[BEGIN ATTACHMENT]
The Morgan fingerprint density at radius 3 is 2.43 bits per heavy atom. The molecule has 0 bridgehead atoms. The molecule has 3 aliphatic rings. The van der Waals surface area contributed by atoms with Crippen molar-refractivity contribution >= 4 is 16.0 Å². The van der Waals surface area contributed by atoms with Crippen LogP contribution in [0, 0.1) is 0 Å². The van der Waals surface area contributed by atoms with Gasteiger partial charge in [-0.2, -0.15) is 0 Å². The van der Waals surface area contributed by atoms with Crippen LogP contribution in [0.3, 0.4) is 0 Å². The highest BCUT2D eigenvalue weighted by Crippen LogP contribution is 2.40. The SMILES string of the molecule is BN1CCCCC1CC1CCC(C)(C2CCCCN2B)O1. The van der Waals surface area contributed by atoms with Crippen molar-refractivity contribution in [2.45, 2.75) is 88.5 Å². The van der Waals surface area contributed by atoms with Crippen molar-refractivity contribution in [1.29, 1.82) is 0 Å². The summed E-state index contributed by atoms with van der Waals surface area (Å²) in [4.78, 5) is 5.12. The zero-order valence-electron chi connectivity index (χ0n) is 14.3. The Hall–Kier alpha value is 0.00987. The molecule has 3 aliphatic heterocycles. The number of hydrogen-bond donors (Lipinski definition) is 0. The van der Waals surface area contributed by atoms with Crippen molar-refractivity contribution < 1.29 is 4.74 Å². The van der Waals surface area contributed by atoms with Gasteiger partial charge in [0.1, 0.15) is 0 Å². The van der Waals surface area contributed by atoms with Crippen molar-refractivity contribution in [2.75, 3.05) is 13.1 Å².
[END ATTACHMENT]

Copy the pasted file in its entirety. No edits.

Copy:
The Morgan fingerprint density at radius 3 is 2.43 bits per heavy atom. The molecule has 0 bridgehead atoms. The molecule has 3 aliphatic rings. The van der Waals surface area contributed by atoms with Crippen molar-refractivity contribution >= 4 is 16.0 Å². The van der Waals surface area contributed by atoms with Crippen LogP contribution in [0, 0.1) is 0 Å². The van der Waals surface area contributed by atoms with Gasteiger partial charge in [-0.2, -0.15) is 0 Å². The van der Waals surface area contributed by atoms with Crippen LogP contribution in [0.3, 0.4) is 0 Å². The highest BCUT2D eigenvalue weighted by Crippen LogP contribution is 2.40. The SMILES string of the molecule is BN1CCCCC1CC1CCC(C)(C2CCCCN2B)O1. The van der Waals surface area contributed by atoms with Crippen molar-refractivity contribution in [2.45, 2.75) is 88.5 Å². The van der Waals surface area contributed by atoms with Crippen molar-refractivity contribution in [1.29, 1.82) is 0 Å². The summed E-state index contributed by atoms with van der Waals surface area (Å²) in [4.78, 5) is 5.12. The zero-order valence-electron chi connectivity index (χ0n) is 14.3. The Hall–Kier alpha value is 0.00987. The molecule has 3 aliphatic heterocycles. The number of hydrogen-bond donors (Lipinski definition) is 0. The van der Waals surface area contributed by atoms with Crippen molar-refractivity contribution < 1.29 is 4.74 Å². The van der Waals surface area contributed by atoms with Gasteiger partial charge in [0.1, 0.15) is 0 Å². The van der Waals surface area contributed by atoms with Crippen molar-refractivity contribution in [2.75, 3.05) is 13.1 Å².